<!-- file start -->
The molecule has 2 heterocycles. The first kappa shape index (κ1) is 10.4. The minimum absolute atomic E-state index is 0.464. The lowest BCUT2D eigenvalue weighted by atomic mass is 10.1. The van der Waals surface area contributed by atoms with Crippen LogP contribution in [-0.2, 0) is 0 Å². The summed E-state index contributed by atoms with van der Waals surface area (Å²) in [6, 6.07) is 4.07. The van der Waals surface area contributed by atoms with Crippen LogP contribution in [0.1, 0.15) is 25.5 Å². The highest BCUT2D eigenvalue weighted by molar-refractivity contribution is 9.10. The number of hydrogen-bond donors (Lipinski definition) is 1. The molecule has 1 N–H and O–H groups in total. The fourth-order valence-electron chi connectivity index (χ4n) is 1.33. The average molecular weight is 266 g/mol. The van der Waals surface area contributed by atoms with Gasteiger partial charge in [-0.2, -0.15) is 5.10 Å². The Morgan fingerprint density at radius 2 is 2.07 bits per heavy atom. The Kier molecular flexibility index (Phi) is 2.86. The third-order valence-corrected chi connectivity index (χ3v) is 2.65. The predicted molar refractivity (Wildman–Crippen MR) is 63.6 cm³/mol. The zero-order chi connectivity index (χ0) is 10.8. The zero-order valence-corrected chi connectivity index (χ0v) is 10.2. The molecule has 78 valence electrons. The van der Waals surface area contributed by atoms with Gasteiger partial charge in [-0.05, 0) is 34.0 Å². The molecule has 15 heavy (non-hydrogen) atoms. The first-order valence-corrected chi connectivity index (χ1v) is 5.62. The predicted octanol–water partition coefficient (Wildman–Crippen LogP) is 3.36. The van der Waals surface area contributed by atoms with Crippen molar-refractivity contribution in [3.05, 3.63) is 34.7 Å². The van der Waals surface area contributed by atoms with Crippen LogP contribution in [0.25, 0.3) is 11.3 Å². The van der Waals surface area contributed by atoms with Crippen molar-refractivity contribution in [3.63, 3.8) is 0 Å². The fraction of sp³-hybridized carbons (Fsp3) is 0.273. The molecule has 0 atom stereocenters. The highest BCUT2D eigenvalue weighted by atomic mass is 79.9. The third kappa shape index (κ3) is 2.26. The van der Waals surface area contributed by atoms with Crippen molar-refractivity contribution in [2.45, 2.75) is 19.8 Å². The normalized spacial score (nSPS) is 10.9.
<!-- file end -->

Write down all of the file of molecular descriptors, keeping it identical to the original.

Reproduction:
The molecule has 2 heterocycles. The first kappa shape index (κ1) is 10.4. The minimum absolute atomic E-state index is 0.464. The lowest BCUT2D eigenvalue weighted by atomic mass is 10.1. The van der Waals surface area contributed by atoms with Crippen LogP contribution in [-0.2, 0) is 0 Å². The summed E-state index contributed by atoms with van der Waals surface area (Å²) in [6, 6.07) is 4.07. The van der Waals surface area contributed by atoms with Crippen LogP contribution in [0.1, 0.15) is 25.5 Å². The highest BCUT2D eigenvalue weighted by molar-refractivity contribution is 9.10. The number of hydrogen-bond donors (Lipinski definition) is 1. The molecule has 1 N–H and O–H groups in total. The fourth-order valence-electron chi connectivity index (χ4n) is 1.33. The average molecular weight is 266 g/mol. The van der Waals surface area contributed by atoms with Gasteiger partial charge in [-0.2, -0.15) is 5.10 Å². The Morgan fingerprint density at radius 2 is 2.07 bits per heavy atom. The Kier molecular flexibility index (Phi) is 2.86. The third-order valence-corrected chi connectivity index (χ3v) is 2.65. The predicted molar refractivity (Wildman–Crippen MR) is 63.6 cm³/mol. The zero-order chi connectivity index (χ0) is 10.8. The zero-order valence-corrected chi connectivity index (χ0v) is 10.2. The molecule has 78 valence electrons. The van der Waals surface area contributed by atoms with Gasteiger partial charge in [-0.05, 0) is 34.0 Å². The molecule has 15 heavy (non-hydrogen) atoms. The first-order valence-corrected chi connectivity index (χ1v) is 5.62. The predicted octanol–water partition coefficient (Wildman–Crippen LogP) is 3.36. The van der Waals surface area contributed by atoms with Crippen molar-refractivity contribution in [3.05, 3.63) is 34.7 Å². The van der Waals surface area contributed by atoms with Crippen LogP contribution in [0.25, 0.3) is 11.3 Å². The van der Waals surface area contributed by atoms with Crippen molar-refractivity contribution in [3.63, 3.8) is 0 Å². The fraction of sp³-hybridized carbons (Fsp3) is 0.273. The molecule has 0 atom stereocenters. The highest BCUT2D eigenvalue weighted by atomic mass is 79.9. The third kappa shape index (κ3) is 2.26. The van der Waals surface area contributed by atoms with Crippen molar-refractivity contribution in [2.45, 2.75) is 19.8 Å². The normalized spacial score (nSPS) is 10.9.